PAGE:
Inventory no.: 3111

Yoruba Eshu Figure Cowrie Shells


Eshu (Elegba) Shrine Figure

Yoruba People, Egba Tribe, Abeokuta, Nigeria

circa 1900

height: approximately 34cm, width: approximately 9cm, depth: 26cm

Eshu is one of the most well-known deities in the traditional Yoruba belief system. The Eshu shrine figure here has a superb sculptural presence and a fine, dark patina.

It is well carved, and adorned by strands of cowrie shells. The figure is a female. She is naked and kneeling – a traditional, idyllic representation of generosity and devotion. The figure wears wrist bands, which is further suggestive of her devotion. The breasts are full and pointy, and held forward by both hands. She has big incised nipples. An iron nail pierces each of her knees.

The fingers are finely carved, and the nails are also well defined. The toes have similarly been carved with precision. The buttocks are full and perky. The eyes are bulging and have heavy eyelids. The nose is fine and slightly flared and the lips are full. Three vertical scarifications (

pélé) are incised on her forehead, and three horizontal scarifications (àbàjà) are incised on each cheek. Her body is adorned by further scarification: a cross-hedge diamond-shaped tattoo is on the back, and a similar but smaller one is on the abdomen.

Her coiffure is classically Eshu. The hair is elongated, swept back and incised with triangular fine lines. She wears a hair band made of bottle-shaped gourds, which separates her forehead from the phallic hairstyle. The face that appears at the tip of her phallic hairstyle is important in determining the specific role of this Eshu figure. When represented with two heads, Eshu is the protector of travellers. The deity is also the overseer of crossroads and gatekeeper of all entrances and exits. The metaphor of having two heads signifies intense watchfulness. Generally, Eshu is believed to be male. But Witte (2002, p. 78) argues that Eshu is both male and female. As both male and female, Eshu mediates both sexes and bridges the sexual energies between men and women. Thus, this figure might be regarded as a female devotee of Eshu. But, she might actually represent Eshu herself.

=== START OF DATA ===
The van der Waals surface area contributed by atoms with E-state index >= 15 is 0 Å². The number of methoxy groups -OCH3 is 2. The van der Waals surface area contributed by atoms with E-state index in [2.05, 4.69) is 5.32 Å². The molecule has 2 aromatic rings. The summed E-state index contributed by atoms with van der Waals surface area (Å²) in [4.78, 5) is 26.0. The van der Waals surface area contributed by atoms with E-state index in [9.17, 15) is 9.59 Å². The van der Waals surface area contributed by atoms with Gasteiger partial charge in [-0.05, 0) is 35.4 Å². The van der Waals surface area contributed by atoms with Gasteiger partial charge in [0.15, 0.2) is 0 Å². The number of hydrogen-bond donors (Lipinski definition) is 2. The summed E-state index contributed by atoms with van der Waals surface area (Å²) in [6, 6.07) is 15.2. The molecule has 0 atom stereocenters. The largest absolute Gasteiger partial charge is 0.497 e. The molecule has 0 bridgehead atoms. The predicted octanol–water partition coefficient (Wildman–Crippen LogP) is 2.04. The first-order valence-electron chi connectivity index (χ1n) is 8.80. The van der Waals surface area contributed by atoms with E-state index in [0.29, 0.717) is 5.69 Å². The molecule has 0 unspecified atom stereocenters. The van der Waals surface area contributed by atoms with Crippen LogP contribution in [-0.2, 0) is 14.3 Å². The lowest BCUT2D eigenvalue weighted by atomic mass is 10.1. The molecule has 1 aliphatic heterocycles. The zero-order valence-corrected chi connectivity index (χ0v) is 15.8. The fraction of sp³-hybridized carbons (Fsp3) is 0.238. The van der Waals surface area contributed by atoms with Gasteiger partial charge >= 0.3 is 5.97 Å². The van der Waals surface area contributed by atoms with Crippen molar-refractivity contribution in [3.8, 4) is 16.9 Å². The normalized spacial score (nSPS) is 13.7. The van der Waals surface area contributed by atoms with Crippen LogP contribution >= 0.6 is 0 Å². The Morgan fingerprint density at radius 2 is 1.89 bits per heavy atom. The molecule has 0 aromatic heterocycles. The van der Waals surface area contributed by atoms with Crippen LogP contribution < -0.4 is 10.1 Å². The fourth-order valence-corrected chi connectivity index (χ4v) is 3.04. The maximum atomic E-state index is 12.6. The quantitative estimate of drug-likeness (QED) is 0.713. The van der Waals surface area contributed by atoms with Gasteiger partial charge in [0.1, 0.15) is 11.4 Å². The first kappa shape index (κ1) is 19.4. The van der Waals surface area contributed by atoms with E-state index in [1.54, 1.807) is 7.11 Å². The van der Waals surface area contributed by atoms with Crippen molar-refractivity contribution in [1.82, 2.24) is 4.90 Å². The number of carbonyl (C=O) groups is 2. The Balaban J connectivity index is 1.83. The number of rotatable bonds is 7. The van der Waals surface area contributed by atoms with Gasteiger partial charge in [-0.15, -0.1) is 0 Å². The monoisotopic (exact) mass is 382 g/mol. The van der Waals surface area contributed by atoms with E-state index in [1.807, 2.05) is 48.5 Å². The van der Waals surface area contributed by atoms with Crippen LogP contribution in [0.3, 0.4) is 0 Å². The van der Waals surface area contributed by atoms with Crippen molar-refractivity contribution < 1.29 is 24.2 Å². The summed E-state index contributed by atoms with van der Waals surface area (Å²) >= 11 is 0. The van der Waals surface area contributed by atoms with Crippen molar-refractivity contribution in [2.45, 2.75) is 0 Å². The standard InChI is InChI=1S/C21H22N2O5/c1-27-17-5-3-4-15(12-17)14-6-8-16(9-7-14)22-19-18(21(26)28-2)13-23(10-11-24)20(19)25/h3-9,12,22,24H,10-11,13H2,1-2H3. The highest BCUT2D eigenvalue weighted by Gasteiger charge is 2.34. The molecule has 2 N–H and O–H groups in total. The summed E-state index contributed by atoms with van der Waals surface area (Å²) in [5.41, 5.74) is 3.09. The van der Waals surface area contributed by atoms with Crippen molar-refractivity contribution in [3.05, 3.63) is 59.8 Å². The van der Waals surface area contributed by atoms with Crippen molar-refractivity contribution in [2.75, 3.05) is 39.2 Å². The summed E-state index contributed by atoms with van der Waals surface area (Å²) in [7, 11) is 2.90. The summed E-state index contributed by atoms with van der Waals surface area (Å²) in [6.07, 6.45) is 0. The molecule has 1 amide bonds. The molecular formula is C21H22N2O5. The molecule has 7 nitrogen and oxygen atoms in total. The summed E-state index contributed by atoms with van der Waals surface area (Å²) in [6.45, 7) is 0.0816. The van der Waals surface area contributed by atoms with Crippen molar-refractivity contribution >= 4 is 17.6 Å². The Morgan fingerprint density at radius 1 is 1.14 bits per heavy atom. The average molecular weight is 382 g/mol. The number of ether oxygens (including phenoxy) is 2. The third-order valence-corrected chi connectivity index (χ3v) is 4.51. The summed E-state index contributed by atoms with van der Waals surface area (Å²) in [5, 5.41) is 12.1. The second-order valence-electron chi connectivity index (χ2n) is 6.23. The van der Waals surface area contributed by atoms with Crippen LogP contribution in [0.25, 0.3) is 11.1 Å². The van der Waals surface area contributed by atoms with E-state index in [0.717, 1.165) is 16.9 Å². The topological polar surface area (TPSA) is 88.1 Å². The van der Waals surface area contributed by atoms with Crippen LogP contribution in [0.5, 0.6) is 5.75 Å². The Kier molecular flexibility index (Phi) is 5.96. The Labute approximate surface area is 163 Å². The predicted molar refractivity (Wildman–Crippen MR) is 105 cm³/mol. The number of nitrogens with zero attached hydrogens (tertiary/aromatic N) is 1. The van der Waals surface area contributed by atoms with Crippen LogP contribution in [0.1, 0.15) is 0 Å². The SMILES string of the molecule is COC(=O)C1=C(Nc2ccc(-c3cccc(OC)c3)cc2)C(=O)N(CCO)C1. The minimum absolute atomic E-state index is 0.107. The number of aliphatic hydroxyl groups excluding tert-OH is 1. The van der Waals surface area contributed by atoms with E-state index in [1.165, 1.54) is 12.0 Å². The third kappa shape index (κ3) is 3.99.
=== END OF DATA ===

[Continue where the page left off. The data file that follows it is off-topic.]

The figure has a dark glossy patina and shows signs of ritual use. But the real tell-tale signs of the age of this piece comes from the patina of the cowrie shells and the leather straps with which they have been attached to the figure.

According to Chemeche (2013, p. 26), Eshu is a trickster who is able to be good and bad, trustful and mischievous, and can deliver prosperity or cause misery. He is the protector of travellers. Most importantly, he is the mediator between the realm of spiritual and mortal worlds. Hence he is the guardian of all rituals. He supervises all the sacrifices to the gods. His long phallic coiffure is unique. It symbolises a power that is both creative and destructive. This power allows him to bless those who perform their rituals properly and correctly with good fortune, and to bring misery to those who do not perform their rituals properly. Eshu is therefore often represented on the shrine alongside other deities.


Abiodun, R., H. J. Drewal & J. Pemberton III, Yoruba: Art and Aesthetics, The Center for African Art and the Rietberg Museum Zurich, 1991.

Bacquart, J. B.,

The Tribal Arts of Africa, Thames & Hudson, 1998.

Chemeche, G.,

Eshu: The Divine Trickster, Antique Collectors’ Club, 2013.

Fagg, W., J. Pemberton III & B. Holcombe,

Yoruba: Sculpture of West Africa, Collins, 1982.

Polo, F.,

Encyclopedia of the Ibeji, Ibeji Art, 2008.

Robbins, W. M. and Nooter, N. I.,

African Art in American Collections, Smithsonian Institution, 1989.

Walker, R. A.,

Olowe of Ise: A Yoruba Sculptor to Kings, National Museum of African Art, 1998.

Witte, H., “The World View and Iconography of the Yoruba” in

Forms of Wonderment: The History and collections of the Afrika Museum Berg en Dal, Afrika Museum Berg en Dal 2002.Provenance:

acquired from the estate of Dr Peter Sharratt (d. 2014). Sharratt was a linguist and lecturer in the School of Literatures, Languages and Cultures at the University of Edinburgh who published on Renaissance French sculpture. In his private life, he was an avid collector of tribal art, building up his collection over fifty years. During that time, he bought from UK dealers, collectors and auction houses.

Inventory no.: 3111